Egypt’s election results were announced last Sunday, investing the Muslim Brotherhood’s Mohamed Mursi as the country’s President. The announcement followed days of turmoil. Egypt’s Supreme Court dissolved the country’s parliament on the 14th of June, and the presidential election results were delayed for days by the electoral commission.
After the dissolution of the parliament, and the delays imposed by the electoral commission, turmoil erupted in Cairo and thousands poured into the streets in renewed protest of the country’s dysfunctional political system. It now appears those delays may have been orchestrated from the outside.
A Middle East specialist familiar with the matter has exclusively revealed that the United States held negotiations with Egypt’s ruling parties in the hours leading up to the announcement of the results. According to the source the United States put significant pressure on officials in Egypt to announce Mohamed Mursi as the country’s president.
The source asserted that Ahmed Shafiq, Hosni Mubarak’s last Prime Minister, actually won the election, but the election was delayed because of the strife that such a result would have caused. A win by a former Mubarak official might have caused renewed civic dissent in the country.
The source declined to be named due to the sensitivity to the nature of the matter. However, he has been very close with leaders of the Egyptian military for over two decades, and has been privy to information most journalists cannot obtain. Our source states that he spoke to many people in power in Egypt who mentioned the story.
As the results were being tabulated, we reported that the Supreme Military Council of Egypt and the Muslim Brotherhood were in talks to resolve the conflict between them. The United States’ interference in the issue appears to have been a deciding factor in their resolution.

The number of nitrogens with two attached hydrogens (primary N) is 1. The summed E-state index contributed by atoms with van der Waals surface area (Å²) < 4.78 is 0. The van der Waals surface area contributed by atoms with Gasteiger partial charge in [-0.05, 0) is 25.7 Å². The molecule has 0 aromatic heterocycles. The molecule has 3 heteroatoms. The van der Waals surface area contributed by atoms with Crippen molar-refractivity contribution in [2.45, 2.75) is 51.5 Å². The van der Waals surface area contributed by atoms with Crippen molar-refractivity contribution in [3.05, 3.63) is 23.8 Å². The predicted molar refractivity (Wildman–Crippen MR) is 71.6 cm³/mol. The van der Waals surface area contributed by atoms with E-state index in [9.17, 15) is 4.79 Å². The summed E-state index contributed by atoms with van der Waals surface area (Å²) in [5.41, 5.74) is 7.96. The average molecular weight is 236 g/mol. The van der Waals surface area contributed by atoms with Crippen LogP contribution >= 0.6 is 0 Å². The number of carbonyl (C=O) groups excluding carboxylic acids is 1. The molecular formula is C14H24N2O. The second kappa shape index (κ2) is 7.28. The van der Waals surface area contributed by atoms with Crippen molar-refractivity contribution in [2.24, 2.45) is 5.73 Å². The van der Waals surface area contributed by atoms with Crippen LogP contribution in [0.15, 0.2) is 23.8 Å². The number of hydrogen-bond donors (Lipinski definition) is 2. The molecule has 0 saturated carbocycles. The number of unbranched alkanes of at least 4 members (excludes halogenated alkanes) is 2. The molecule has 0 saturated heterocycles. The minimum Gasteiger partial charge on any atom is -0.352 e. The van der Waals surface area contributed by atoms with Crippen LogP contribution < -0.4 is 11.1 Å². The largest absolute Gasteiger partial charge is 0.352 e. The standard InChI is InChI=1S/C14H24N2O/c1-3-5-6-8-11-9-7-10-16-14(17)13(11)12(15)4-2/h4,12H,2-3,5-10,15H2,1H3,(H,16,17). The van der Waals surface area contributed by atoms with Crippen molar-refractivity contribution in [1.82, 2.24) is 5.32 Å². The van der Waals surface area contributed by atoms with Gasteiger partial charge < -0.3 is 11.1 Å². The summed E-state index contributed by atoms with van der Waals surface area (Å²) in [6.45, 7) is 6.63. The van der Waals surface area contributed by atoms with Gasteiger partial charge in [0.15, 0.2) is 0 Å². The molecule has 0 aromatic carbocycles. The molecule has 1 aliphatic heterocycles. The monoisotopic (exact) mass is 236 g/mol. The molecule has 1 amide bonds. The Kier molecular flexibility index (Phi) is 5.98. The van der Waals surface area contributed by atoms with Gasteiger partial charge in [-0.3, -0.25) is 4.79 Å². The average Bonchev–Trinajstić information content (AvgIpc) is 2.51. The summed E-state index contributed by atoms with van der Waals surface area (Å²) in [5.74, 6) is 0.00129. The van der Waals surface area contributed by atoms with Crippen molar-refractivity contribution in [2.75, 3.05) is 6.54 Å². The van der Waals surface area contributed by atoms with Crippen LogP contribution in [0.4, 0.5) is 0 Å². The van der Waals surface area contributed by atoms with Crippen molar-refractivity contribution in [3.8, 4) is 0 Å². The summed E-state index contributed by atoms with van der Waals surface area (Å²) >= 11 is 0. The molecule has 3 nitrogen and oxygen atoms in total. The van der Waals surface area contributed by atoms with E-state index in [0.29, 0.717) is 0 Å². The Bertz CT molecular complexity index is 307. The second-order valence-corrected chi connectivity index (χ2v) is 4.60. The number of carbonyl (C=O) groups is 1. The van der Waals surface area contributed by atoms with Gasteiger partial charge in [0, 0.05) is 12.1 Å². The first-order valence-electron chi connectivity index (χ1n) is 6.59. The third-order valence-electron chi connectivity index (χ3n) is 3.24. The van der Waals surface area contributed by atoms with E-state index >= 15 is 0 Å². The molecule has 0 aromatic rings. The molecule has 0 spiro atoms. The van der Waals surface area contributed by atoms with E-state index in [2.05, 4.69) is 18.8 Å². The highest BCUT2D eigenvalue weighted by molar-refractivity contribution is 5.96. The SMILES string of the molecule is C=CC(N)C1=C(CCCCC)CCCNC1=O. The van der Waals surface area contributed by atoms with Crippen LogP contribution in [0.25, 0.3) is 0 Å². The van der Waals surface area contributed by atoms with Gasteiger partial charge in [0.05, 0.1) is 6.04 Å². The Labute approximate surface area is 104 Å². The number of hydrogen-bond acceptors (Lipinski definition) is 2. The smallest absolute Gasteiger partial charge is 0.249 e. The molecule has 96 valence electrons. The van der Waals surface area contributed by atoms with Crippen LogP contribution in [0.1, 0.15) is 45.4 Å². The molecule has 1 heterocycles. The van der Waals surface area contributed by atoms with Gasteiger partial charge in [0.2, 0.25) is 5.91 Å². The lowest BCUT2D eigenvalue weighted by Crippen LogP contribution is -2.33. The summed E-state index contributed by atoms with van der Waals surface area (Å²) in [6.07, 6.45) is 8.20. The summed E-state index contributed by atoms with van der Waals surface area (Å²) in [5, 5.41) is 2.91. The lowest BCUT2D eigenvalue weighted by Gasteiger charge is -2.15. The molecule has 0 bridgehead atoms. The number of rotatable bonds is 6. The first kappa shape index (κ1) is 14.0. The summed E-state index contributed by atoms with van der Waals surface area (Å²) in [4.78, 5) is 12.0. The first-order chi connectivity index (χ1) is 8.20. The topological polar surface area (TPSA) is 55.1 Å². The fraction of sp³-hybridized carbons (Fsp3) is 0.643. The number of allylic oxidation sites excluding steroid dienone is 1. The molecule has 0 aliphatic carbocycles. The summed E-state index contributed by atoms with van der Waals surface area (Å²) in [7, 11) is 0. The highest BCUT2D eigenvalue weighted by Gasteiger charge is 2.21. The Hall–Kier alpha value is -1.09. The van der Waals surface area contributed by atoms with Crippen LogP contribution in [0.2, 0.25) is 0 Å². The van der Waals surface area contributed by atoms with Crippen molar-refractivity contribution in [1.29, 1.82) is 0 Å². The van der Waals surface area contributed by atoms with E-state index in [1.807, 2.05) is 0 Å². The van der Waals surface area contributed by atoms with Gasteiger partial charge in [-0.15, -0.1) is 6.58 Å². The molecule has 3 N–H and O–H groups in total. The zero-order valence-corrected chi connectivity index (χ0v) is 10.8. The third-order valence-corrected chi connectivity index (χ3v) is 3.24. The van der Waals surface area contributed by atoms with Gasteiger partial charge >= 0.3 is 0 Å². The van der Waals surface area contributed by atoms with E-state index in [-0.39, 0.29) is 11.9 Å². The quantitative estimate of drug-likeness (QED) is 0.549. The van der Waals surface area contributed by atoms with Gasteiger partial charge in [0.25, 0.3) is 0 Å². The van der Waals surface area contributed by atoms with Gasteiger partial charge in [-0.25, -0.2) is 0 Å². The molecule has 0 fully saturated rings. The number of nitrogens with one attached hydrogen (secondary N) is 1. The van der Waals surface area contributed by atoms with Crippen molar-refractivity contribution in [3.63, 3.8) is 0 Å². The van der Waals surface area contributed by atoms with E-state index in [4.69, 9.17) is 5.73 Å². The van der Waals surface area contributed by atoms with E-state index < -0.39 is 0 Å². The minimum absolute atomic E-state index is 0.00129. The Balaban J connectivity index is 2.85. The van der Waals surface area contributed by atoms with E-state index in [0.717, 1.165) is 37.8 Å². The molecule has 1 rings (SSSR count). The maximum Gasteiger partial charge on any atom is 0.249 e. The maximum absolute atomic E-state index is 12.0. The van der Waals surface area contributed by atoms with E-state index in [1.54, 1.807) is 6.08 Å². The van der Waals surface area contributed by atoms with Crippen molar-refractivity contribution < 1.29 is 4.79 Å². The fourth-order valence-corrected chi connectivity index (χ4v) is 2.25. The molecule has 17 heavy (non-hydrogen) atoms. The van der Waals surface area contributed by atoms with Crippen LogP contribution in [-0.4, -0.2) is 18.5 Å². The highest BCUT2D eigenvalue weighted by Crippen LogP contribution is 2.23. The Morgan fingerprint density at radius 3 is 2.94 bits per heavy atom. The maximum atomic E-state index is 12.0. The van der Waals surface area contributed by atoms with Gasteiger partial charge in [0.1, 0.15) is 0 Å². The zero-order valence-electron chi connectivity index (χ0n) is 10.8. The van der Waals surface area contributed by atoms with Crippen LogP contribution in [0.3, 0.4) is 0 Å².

There are clear motivations for the United States to get involved in the region. Egypt is one of the most strategically important countries in the Middle East. The nation sits astride the Suez Canal and shares a border with Israel. Instability in Egypt has the potential to cause instability across the whole world.
American official also have the means to force decisions on the country’s military, which has formed the de facto government since Hosni Mubarak was forced out of power last year. Egypt receives billions of dollars of military aid from the United States every year in exchange for supporting stability in the region, and helping in the war on terror.
That leverage could clearly have been used to help Egypt’s senior officials “interpret” the will of the people from a mass of election results. Those specially interpreted results were announced last Sunday, and have shown a greater pacification of the country’s populace.
The delay in the election was explained by the country’s leaders as a result of clearing fraud from the results. That assertion was not believed by the people of the country or the media reporting from the outside. The meaning of the delay now appears clear.
The evidence suggests that the United States interfered with, and declared results in an Egyptian election. Such a move should have political repercussions across the world. It is not unheard of, however. It is not even unheard of in Egypt. Mubarak’s regime subsisted almost entirely on the support of the United States.
The United States government is unlikely to confirm its involvement in the negotiations that decided on the identity of Egypt’s new President. More sources familiar with the negotiations may come forward in the near future, confirming the allegations.